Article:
As I said at the beginning, I believe that preservation is headed for an existential crisis. The fact is that whole fields of practice can become obsolete and wither away when they are no longer relevant to new generations. I don’t hope for this to happen as I believe that preserved sites can play a critical role in shaping our understanding of history: if the daily newspaper is the first draft of history, then the work of preservation is to hone a final draft. There is a lot of power in preservation.
But the challenges to the field ahead are immense. For every preservation organization and commission out there, an issue will arise that forces a choice between protecting historic buildings and sites and the work of antiracism. In other words, active participation in dismantling the systems and culture of white dominance and supremacy may require letting some places go.
How to move through this new landscape intact? I want to see preservation organizations and public commissions think critically, and publicly, about how their work has valorized and supported white dominance and supremacy, and what the work and make-up of their organizations would look like if antiracism were mission central. This is tough and divisive work, but I don’t see how the field can thrive in our new context if this is not done.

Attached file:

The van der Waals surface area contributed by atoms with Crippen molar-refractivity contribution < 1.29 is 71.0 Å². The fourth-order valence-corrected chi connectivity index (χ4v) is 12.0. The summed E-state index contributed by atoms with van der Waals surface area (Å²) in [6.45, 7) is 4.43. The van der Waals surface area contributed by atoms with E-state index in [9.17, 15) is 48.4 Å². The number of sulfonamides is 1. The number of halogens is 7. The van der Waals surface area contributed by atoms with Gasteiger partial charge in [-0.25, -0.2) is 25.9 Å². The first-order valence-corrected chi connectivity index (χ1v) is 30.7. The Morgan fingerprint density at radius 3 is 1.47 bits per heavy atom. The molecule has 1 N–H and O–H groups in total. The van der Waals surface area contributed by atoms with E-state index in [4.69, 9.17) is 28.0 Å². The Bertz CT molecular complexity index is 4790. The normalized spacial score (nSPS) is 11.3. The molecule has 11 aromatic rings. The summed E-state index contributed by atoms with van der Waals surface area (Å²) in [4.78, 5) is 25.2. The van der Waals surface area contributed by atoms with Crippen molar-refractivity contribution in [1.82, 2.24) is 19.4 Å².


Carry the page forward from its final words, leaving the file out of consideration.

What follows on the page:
To do this work effectively, it will be crucial for larger organizations with more resources to take a leadership role, creating opportunities for organizations of all sizes to think together. It may be that a new antiracist preservation manifesto is needed, that lays out the principles of this work. If antiracism can’t be central to the work of this field, because those in leadership positions do not support such a change, or existing guidelines don’t allow for it, then we have to ask, given where we are at this moment in American history, what the value of this field is, and who it works for.
Some will say that preservation cannot transform into what feels like a social justice movement that is somehow “political” in nature—preservation, they say, must remain politically neutral. But it never was.
Image 2: The Telluride Historic District in Colorado has been a United States National Landmark since 1961 as it represents the mining boom of the latter half of the 19th century. | Credit: J. Stephan Conn via Flickr CC BY-NC 2.0